7. That was a photogs question on a Reddit Photography thread. Here is my take on it... OP...maybe a little. Genius is something you are born with, generally speaking. Although sometimes a thing clicks in the mind and you are ready to go. That is what happened to me after working on infrared flash for 4+ years. Something clicked. But I could have easily given up after 4 years of failure. The genius produces outstanding work with little or no effort, whereas the non-genius may struggle to produce something mediocre. If we could all be geniuses at what we aspire to be going to class or cracking a book open...we would. In the 70's I had a friend that went to Art Center College in L.A. He studied photography. I used to go to class sometimes with him to sit in on classes. I could not afford to go there, so that was as close as I got to Art Center. Anyway, I noticed in the critique sessions for weekly assignments the same students would produce more or less outstanding photos on each assignment. Some would produce OK photos and maybe a great one once in a while and some would produce low end stuff as their general output. Later on with my work as an Art Director I noticed this with artists I would hire or do portfolio reviews on. Some had good technical abilities, but poor creativity. Others had creativity but poor technique. Others had both technique and creativity, but were flakes. Back in the 80's I met a gal in her 40's that retired from business and wanted to be an artist. She was well off selling her business for millions and lived in a mini-mansion in San Marino, CA. She said she had taken some art classes and showed me her portfolio. The draftsmanship was poor and creativity was poor. And her prices to do jobs were very high. Her background as a successful business owner tainted her realistic conception of what is paid for art jobs. Her work smacked of someone with little art talent that struggled to put it down on paper or canvas. It wasn't in her, she had little talent and classes did not do much for her apparently. Now someone with natural talent bangs it out with little or no effort whereas she struggled just to produce sub-par work. In my own case I tried to learn some creativity with book cover design. I produce lots of artist's books. Designing the cover has always been hard for me. I am not a creative person in that area. I bought a number of books on cover design. I studied and studied them over and over again. The best I could do with my creativity for cover design would be to try and copy off of covers I liked in the book. It wasn't in me. When I first started with photography in 1969 / 1970 I wanted to be a fashion / studio photographer. After a few years it sunk in I had no talent for that type of work. Eventually I found what I do have talent in and work in that area. We all have different abilities, so why not make the most of the talents you got? Sure, study all you like but if it is not you, don't waste your life on trying to be something you can't naturally be great at. Do what you are great at. Selection from Weekly World News Front Page Archive Daniel D. Teoli Jr. Archival Collection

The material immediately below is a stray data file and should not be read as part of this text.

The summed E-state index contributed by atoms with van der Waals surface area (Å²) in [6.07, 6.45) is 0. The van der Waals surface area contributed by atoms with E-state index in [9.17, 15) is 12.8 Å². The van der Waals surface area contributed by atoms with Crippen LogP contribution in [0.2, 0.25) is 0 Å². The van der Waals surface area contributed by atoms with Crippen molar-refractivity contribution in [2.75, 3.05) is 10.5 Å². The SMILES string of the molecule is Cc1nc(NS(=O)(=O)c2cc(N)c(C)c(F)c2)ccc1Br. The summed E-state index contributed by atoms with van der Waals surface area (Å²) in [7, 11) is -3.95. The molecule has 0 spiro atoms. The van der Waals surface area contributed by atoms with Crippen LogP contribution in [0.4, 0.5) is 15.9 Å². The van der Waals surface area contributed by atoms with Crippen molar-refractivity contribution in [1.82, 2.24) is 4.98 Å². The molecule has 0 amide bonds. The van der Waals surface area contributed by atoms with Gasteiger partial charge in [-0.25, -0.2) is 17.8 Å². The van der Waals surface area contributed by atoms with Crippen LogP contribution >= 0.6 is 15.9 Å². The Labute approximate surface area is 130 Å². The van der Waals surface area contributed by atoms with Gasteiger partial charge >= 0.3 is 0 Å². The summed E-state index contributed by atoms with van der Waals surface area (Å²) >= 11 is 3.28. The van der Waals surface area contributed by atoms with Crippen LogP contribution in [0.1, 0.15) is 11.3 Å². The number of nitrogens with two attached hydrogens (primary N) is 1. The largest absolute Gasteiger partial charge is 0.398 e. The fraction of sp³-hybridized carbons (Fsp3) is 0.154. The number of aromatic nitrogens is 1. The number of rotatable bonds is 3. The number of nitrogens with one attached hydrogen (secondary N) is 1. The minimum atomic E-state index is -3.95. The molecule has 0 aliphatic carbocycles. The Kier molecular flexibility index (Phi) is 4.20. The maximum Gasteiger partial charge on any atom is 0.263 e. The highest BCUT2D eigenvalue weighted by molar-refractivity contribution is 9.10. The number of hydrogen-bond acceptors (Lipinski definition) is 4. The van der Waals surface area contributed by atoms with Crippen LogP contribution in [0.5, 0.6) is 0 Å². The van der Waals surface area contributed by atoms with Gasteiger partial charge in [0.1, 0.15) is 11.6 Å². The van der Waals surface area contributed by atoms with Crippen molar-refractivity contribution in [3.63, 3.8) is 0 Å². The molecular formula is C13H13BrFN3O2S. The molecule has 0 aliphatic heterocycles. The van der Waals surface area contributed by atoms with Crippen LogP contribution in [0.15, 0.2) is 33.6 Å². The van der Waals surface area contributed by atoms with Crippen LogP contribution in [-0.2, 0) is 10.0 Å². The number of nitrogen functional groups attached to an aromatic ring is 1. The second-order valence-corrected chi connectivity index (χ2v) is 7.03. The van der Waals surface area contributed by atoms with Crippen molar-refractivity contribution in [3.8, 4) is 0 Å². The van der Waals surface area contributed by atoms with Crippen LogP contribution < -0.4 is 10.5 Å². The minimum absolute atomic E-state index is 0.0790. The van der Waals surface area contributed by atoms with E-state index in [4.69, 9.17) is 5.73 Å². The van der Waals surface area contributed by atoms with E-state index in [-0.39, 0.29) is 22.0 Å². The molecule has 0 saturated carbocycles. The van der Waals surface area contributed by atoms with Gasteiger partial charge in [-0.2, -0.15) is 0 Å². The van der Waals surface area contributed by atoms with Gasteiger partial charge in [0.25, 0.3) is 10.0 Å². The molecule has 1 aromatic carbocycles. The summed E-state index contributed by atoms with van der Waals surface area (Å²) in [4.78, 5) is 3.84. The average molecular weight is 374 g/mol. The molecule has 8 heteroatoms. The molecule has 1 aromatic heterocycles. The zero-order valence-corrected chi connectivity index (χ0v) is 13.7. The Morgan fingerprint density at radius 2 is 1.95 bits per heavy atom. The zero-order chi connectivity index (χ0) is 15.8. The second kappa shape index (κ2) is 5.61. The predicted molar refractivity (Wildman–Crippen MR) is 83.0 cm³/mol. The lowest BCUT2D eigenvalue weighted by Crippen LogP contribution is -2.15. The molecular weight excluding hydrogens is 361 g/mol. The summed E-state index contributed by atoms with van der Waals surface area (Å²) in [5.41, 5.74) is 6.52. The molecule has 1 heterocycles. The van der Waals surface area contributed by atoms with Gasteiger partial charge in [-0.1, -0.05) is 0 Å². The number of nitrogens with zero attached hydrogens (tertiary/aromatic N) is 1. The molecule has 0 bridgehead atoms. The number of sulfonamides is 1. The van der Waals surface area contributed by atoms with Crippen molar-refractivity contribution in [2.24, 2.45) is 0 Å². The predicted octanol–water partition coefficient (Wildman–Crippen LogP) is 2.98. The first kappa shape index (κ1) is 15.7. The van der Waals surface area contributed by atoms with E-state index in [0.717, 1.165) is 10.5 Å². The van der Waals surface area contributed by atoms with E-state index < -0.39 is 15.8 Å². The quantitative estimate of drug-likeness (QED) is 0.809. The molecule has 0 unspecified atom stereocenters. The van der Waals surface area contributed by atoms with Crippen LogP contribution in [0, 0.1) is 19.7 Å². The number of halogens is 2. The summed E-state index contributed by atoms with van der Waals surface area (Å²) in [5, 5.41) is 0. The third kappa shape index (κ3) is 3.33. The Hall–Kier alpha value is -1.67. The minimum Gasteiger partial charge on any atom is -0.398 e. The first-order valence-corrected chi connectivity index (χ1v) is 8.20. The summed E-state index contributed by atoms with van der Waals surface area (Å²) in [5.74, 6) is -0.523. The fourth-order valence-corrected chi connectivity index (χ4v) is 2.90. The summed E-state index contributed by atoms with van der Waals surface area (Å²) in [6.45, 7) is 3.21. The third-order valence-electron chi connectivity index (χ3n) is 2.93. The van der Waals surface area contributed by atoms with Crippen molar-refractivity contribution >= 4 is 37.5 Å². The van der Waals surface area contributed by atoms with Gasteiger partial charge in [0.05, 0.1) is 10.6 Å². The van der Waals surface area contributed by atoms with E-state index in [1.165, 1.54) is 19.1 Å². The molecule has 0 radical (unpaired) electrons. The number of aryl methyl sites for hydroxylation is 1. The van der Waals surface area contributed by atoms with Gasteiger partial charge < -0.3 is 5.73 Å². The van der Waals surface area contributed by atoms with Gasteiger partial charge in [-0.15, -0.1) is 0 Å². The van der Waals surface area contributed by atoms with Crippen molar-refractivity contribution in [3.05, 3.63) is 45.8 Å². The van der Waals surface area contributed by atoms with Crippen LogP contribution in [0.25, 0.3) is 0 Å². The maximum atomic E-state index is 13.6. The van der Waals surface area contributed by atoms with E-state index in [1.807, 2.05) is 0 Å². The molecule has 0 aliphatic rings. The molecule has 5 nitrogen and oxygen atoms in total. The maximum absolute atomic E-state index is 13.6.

8. Hi, everyone! Gonna be shooting a film with a look rooted in Jazz photography from the likes of William Claxton, Dennis Stock and others known for the marvelous images they created around that beautiful genre. Obviously, the film's aesthetic's going to borrow a hell of a lot from these great photographers... However, what I'm most interested in is the B&W film stocks that were around the time in which the most iconic artists were photographed: the 1950s. So, on the one hand, what I'm wondering is if there's anyone in the room with an idea about the the rolls of B&W film available at that time and their characteristics. But on the other hand, I'd like to know if anyone knows where can I find information on the way these photograpers worked, which is to say the lenses and equipment they used, the way they developed their film and created they final shot in the darkroom, etc. Also welcome is information on the film stocks used to shoot movies or documentaries around the 50s. My guess is even at that time Double-X was the real deal, but... You know. A guess is a guess.